The New Zealand dollar may extend its decline against the greenback this year, on increased signs the Federal Reserve will lift interest rates from a record low, benefitting companies such as Fisher & Paykel Healthcare that get much of their sales in US dollars.
The kiwi, which recently traded at 75.52 US cents, will decline to 70 cents by the end of the year, according to the median forecast of 21 currency traders, strategists and economists surveyed by BusinessDesk last week, all of whom expect a decline. It is headed for a 3 percent decline in the first quarter.
The US dollar index, which measures the greenback against a basket of currencies, hit a 12-year high this month as an improving US economy stokes expectations the Federal Reserve will start raising interest rates this year, increasing the appeal of US assets. That will come as a relief to exporters such as Fisher & Paykel which uses hedging contracts to mitigate the damage a strong local currency can have on earnings. The company reduced its US dollar risk when it opened a factory in Mexico in 2010, putting more of its costs in US dollars.
"That would obviously be positive for us," chief financial officer Tony Barclay told BusinessDesk. "It's probably not as important as it used to be in that we do have more costs in US dollars than we used to perhaps five or 10 years ago before the Mexico factory, but it's still our biggest currency exposure so it would be positive to earnings."
Barclay declined to give a forecast for the kiwi. The Auckland-based manufacturer estimates a 1 percent movement in the kiwi across all the currencies it deals in has about a $1.3 million-to-$1.5 million impact on annual earnings before interest and tax.
For that reason, it takes out hedging contracts to protect its earnings against currency gains, about half of which are locked in at particular rates and the other half in collars, which allows greater flexibility between a band. Earlier this month, the company said three quarters of its exposure to US dollars for the new financial year starting April 1 was covered with hedging positions at an average rate of 75 US cents.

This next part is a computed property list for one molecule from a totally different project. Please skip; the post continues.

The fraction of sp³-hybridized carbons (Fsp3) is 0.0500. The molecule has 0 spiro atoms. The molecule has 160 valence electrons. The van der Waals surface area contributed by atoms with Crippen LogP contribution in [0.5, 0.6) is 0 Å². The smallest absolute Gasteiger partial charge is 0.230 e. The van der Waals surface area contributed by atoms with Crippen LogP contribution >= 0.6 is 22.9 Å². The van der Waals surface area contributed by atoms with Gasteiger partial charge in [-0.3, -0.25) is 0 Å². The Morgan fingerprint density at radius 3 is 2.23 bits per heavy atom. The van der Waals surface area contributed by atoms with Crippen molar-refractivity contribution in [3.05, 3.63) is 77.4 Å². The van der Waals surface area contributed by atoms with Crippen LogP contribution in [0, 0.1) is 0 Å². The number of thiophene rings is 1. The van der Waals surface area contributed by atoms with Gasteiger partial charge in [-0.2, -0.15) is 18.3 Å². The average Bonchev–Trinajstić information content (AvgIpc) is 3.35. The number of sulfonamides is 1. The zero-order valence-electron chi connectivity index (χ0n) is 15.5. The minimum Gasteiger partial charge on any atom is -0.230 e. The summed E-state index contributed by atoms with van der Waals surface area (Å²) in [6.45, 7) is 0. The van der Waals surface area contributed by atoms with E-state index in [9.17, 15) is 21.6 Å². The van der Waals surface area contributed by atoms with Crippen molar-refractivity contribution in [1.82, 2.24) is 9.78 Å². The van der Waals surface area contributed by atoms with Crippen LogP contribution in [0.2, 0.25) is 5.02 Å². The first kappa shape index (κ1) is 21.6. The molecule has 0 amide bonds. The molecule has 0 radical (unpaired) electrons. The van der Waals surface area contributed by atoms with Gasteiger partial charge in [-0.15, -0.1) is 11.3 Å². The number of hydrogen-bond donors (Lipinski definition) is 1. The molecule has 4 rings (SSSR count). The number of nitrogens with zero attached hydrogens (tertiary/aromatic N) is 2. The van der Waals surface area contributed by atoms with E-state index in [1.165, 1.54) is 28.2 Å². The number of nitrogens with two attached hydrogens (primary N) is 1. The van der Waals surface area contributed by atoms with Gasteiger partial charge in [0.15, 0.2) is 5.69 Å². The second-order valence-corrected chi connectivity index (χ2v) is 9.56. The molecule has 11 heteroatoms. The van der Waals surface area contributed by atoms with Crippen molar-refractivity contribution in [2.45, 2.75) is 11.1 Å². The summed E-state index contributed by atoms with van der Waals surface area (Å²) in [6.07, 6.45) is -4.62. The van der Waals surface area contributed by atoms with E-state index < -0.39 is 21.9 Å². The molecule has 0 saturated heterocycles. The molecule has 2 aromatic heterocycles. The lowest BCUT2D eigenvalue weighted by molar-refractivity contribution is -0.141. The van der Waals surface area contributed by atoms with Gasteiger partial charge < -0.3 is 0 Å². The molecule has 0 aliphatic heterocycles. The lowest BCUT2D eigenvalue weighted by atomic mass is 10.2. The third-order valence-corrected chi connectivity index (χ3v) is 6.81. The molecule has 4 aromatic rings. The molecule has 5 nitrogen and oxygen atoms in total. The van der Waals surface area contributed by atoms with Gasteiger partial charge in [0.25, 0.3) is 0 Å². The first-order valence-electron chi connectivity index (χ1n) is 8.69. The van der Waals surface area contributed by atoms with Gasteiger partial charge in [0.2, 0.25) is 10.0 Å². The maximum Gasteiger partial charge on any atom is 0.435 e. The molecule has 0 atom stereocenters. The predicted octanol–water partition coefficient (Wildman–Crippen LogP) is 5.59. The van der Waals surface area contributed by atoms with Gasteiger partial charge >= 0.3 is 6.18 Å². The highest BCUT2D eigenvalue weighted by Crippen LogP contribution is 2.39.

"We've chosen to have a fairly active hedging programme," Barclay said. "We wouldn't necessarily benefit from all of the drop from where we are today because we do have some hedging in place. But nonetheless, the lower it goes, the more opportunity that also gives us to put further hedges in place as well."
Currency risk is front of mind for all senior executives across the business, from the treasurer to the head of sales and marketing, who has to assess whether the company would be able to lift prices should earnings start to be impacted by currency headwinds.
The company's second-largest currency exposure is the euro, which analysts picked as the currency likely to fall the most against the kiwi this year, according to the survey. Almost a quarter of Fisher & Paykel's revenue is generated in euros and the company has hedging positions on 78 percent of its exposure in the next financial year, it said earlier this month.
The BusinessDesk survey, which is limited to currencies included in the Reserve Bank's trade-weighted index, showed analysts expect the kiwi to decline to 73 US cents by the end of the second quarter.
Meanwhile, the TWI, which was recently at 79.01, is expected to decline to 77.75 by the end of the second quarter and to 76.35 by the end of the year.
Three of those surveyed expected the Australian dollar to be the weakest currency against the kiwi this year and 12 said the kiwi could achieve parity with the Aussie this year. It touched a post-float record of 97.82 Australian cents earlier this month.